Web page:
Up till now the tea taster judges the physical look of the tea. Now he moves to tasting it.

d) How does the Taster Taste?

Let us have a bit scientific understanding before we read how the tea taster tastes.

When we think of taste, we think of our tongue. Some studies have suggested that up to 90% of flavour is perceived through smell. Our tongues detect five essential tastes and these give us our initial impression:  sweet, salty, acidic, bitter, umami (a word from Japanese, meaning 'pleasant savoury taste'). The initial perception of something can throw you off the taste, that is why it is important to first take into consideration the aroma.

Our taste buds form part of an intricate system that allows our brain to decide on a taste. The taste buds along with gustatory receptors and the Olfactory gland allow our brain to make a quick decision on whether or not we recognise and like the flavour of what we are about to ingest.

The olfactory gland is situated several centimetres behind the back of our eyes and nose.With fine hairs on its surface, it captures molecules of what we   smell and in some case  what we put in our mouth (that is why it is important to slurp our tea to mix with the air).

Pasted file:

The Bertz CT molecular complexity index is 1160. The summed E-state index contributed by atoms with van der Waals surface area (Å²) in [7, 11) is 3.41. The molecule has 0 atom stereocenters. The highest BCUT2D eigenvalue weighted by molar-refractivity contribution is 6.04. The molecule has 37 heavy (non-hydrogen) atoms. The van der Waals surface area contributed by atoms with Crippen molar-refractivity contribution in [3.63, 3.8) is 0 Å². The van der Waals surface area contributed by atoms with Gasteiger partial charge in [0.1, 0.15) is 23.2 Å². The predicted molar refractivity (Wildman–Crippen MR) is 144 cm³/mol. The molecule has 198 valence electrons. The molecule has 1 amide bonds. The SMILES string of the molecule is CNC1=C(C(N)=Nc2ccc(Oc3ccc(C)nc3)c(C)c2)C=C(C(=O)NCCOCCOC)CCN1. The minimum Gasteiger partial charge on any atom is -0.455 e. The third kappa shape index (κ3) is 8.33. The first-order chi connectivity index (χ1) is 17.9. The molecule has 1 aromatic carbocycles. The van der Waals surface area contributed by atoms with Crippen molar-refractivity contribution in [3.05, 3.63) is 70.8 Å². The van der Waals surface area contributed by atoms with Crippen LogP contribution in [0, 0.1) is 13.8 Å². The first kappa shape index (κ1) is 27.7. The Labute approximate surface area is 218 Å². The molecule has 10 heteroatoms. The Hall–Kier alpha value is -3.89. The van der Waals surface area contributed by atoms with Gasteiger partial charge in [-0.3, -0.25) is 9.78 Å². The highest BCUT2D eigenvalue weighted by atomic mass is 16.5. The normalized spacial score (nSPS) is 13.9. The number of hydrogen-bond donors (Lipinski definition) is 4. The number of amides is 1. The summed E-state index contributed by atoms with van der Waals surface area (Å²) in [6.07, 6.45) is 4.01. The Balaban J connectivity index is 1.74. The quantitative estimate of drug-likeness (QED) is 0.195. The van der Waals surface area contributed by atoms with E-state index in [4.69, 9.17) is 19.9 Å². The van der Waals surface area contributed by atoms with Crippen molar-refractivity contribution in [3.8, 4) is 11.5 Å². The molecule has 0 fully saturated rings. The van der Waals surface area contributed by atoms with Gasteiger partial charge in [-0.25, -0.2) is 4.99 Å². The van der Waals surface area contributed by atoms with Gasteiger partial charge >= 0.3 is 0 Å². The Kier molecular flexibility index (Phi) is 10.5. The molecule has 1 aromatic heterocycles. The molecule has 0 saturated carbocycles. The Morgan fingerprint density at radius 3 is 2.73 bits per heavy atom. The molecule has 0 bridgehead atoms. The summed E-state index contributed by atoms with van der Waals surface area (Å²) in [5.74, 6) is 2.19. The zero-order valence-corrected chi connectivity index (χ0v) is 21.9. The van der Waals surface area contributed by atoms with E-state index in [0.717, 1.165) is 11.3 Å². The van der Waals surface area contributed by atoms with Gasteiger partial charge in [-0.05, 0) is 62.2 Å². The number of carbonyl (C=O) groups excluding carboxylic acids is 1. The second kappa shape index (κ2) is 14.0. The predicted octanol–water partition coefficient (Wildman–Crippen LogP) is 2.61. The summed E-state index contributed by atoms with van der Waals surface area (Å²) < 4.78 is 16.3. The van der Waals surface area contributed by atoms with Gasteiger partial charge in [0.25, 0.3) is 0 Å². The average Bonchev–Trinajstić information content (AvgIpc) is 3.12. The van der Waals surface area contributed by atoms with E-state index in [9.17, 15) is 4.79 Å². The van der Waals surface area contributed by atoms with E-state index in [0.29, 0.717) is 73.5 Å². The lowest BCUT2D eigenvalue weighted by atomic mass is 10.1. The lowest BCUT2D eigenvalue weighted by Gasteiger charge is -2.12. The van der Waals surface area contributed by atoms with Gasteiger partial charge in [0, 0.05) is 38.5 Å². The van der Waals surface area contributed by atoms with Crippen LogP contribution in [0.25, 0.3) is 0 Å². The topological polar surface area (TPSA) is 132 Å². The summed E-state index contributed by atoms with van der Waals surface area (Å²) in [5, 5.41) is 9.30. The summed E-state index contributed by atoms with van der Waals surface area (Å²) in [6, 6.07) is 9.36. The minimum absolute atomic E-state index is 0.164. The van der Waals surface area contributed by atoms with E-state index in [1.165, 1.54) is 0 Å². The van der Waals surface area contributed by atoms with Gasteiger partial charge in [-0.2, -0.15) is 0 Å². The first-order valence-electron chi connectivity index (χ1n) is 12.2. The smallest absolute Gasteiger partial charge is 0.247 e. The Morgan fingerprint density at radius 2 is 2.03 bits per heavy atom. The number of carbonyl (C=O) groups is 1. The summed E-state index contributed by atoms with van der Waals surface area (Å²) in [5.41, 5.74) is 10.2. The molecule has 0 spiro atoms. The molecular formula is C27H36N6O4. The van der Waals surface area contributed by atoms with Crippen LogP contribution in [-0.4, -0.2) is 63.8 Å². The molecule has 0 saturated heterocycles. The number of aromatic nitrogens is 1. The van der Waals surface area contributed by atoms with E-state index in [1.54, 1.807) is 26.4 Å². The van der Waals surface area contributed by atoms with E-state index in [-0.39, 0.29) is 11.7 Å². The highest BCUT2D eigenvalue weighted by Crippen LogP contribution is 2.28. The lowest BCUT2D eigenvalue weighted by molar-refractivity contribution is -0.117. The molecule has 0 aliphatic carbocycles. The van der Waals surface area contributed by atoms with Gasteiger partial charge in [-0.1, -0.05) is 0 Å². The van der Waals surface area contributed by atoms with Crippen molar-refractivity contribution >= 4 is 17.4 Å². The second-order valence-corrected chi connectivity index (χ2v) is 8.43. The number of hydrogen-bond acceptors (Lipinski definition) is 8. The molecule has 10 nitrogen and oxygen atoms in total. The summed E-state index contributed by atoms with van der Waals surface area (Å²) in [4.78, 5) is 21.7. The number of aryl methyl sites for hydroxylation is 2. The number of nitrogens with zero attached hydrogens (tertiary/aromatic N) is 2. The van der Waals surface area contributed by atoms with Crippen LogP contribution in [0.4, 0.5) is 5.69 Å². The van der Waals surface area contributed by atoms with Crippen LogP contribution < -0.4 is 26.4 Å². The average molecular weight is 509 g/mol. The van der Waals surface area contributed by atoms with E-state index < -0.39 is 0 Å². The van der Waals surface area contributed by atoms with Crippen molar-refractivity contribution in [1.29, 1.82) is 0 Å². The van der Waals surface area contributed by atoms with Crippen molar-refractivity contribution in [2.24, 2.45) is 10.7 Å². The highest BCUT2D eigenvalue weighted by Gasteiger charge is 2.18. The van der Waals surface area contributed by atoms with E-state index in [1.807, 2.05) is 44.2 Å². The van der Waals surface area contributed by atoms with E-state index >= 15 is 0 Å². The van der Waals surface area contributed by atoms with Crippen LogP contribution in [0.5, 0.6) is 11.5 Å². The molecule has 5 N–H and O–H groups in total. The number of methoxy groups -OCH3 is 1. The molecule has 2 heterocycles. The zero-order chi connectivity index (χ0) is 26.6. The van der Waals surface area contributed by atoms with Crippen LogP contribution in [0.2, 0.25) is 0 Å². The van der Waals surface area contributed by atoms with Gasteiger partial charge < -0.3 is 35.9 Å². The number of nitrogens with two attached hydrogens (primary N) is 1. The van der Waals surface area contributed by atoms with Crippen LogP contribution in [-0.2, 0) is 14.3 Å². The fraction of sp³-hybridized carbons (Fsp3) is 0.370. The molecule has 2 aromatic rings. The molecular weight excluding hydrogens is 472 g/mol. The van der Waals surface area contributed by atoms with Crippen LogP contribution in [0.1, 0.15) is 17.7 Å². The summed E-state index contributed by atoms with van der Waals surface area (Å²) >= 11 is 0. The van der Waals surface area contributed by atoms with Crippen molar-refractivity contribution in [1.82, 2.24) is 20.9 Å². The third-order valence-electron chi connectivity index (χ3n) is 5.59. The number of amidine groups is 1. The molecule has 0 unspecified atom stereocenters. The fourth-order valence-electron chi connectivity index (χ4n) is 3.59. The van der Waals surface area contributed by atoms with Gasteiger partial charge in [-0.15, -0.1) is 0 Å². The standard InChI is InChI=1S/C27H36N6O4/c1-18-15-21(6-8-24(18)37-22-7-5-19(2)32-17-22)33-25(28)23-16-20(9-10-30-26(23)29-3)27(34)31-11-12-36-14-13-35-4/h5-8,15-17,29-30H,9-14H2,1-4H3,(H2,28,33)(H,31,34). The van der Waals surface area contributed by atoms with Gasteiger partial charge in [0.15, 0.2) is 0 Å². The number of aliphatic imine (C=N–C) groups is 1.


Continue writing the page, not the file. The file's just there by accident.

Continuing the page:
Combining the neural messages from the tongue, olfactory gland and with some help from the gustatory receptors we are quickly able to build a profile of the tea we are drinking.

e) Tasting the Aroma

The taster takes a little sniff to taste the aroma. What do you mean by aroma? Aroma is a fragrant smell of a number of smells in a concentrated form. Flavour is an aroma. Aroma is tasted by the taster through his sense of smell by sniffing. He sniffs the vapour rising from the steaming liquor holding it as close to his nose as possible and takes a deep breath. This helps him   use his taste wheel to start to get the first perception of the flavour. In tea tasting, “tasting” is really a “Taste-smelling”. So, the tea taster never attempt to taste tea when he has a cold!

 f) How to taste and Slurp?

While tasting the liquor, he takes out some of the liquor with a spoon, takes a deep breath and then slurps the liquid up into his mouth from the surface of the spoon with a loud sucking noise. He swirls the liquor round his tongue and gums, drawing the aroma back into his mouth and up into the olfactory nerves. After a few seconds he spits it out.The louder the slurp, the better. He does this to mix oxygen with the liquor as it helps to bring the flavour to life.  By doing so, he tastes, feels and smells the liquid.

He judges the strength, body, briskness and also the finer aspects like quality, flavour and character. Sometimes milk is added to judge the colour and strength more accurately.

While it is mainly the tongue that experiences taste, other surfaces of the mouth also play a role here. And that is what we call ‘mouth feel’. Mouth feel is all about the sensations you feel in your mouth when you taste tea. There are four kinds of taste - salt, sour, sweet and bitter. Sweetness is tasted at the tip of the tongue, and bitterness at the back. Saltiness too is tasted at the tip, and also at the sides of the front of the tongue. Sourness is experienced at the back edges. Astringency or pungency is a sensation, not a taste, that is felt on the gums and part of the cheek. When the liquor is swirled round the mouth, the thickness, body or viscosity is felt and judged.